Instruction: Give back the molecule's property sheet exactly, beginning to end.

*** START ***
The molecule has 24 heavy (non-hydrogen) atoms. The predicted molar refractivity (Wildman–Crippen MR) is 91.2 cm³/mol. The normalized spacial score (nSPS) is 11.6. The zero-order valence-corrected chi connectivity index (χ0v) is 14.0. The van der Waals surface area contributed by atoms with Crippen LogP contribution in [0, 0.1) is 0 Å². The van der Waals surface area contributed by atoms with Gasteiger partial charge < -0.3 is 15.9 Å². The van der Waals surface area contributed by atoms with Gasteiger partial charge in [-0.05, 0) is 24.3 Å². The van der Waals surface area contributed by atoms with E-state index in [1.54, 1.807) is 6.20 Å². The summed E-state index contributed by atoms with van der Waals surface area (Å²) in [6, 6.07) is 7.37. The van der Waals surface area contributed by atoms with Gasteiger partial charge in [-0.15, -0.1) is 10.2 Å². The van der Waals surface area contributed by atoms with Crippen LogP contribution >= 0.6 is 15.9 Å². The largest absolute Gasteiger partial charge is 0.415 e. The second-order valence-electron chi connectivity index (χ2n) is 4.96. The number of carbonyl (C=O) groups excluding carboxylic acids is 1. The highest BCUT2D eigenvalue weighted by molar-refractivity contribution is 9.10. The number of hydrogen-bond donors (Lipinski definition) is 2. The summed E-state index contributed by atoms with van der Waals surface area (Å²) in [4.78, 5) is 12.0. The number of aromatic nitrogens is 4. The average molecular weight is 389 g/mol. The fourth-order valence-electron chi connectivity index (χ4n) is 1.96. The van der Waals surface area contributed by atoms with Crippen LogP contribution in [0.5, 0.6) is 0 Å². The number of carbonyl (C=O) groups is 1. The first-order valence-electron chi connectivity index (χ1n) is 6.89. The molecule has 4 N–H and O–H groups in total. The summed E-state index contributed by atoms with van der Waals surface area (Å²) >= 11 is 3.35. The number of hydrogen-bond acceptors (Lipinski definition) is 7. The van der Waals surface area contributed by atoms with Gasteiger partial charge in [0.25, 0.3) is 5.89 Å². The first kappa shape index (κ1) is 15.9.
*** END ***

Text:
The molecule has 24 heavy (non-hydrogen) atoms. The predicted molar refractivity (Wildman–Crippen MR) is 91.2 cm³/mol. The normalized spacial score (nSPS) is 11.6. The zero-order valence-corrected chi connectivity index (χ0v) is 14.0. The van der Waals surface area contributed by atoms with Crippen LogP contribution in [0, 0.1) is 0 Å². The van der Waals surface area contributed by atoms with Gasteiger partial charge < -0.3 is 15.9 Å². The van der Waals surface area contributed by atoms with Gasteiger partial charge in [-0.05, 0) is 24.3 Å². The van der Waals surface area contributed by atoms with E-state index in [1.54, 1.807) is 6.20 Å². The summed E-state index contributed by atoms with van der Waals surface area (Å²) in [6, 6.07) is 7.37. The van der Waals surface area contributed by atoms with Gasteiger partial charge in [-0.15, -0.1) is 10.2 Å². The van der Waals surface area contributed by atoms with Crippen LogP contribution >= 0.6 is 15.9 Å². The largest absolute Gasteiger partial charge is 0.415 e. The second-order valence-electron chi connectivity index (χ2n) is 4.96. The number of carbonyl (C=O) groups excluding carboxylic acids is 1. The highest BCUT2D eigenvalue weighted by molar-refractivity contribution is 9.10. The number of hydrogen-bond donors (Lipinski definition) is 2. The summed E-state index contributed by atoms with van der Waals surface area (Å²) in [4.78, 5) is 12.0. The number of aromatic nitrogens is 4. The average molecular weight is 389 g/mol. The fourth-order valence-electron chi connectivity index (χ4n) is 1.96. The van der Waals surface area contributed by atoms with Crippen LogP contribution in [0.5, 0.6) is 0 Å². The number of carbonyl (C=O) groups is 1. The first-order valence-electron chi connectivity index (χ1n) is 6.89. The molecule has 4 N–H and O–H groups in total. The summed E-state index contributed by atoms with van der Waals surface area (Å²) >= 11 is 3.35. The number of hydrogen-bond acceptors (Lipinski definition) is 7. The van der Waals surface area contributed by atoms with Gasteiger partial charge in [0.25, 0.3) is 5.89 Å². The first kappa shape index (κ1) is 15.9.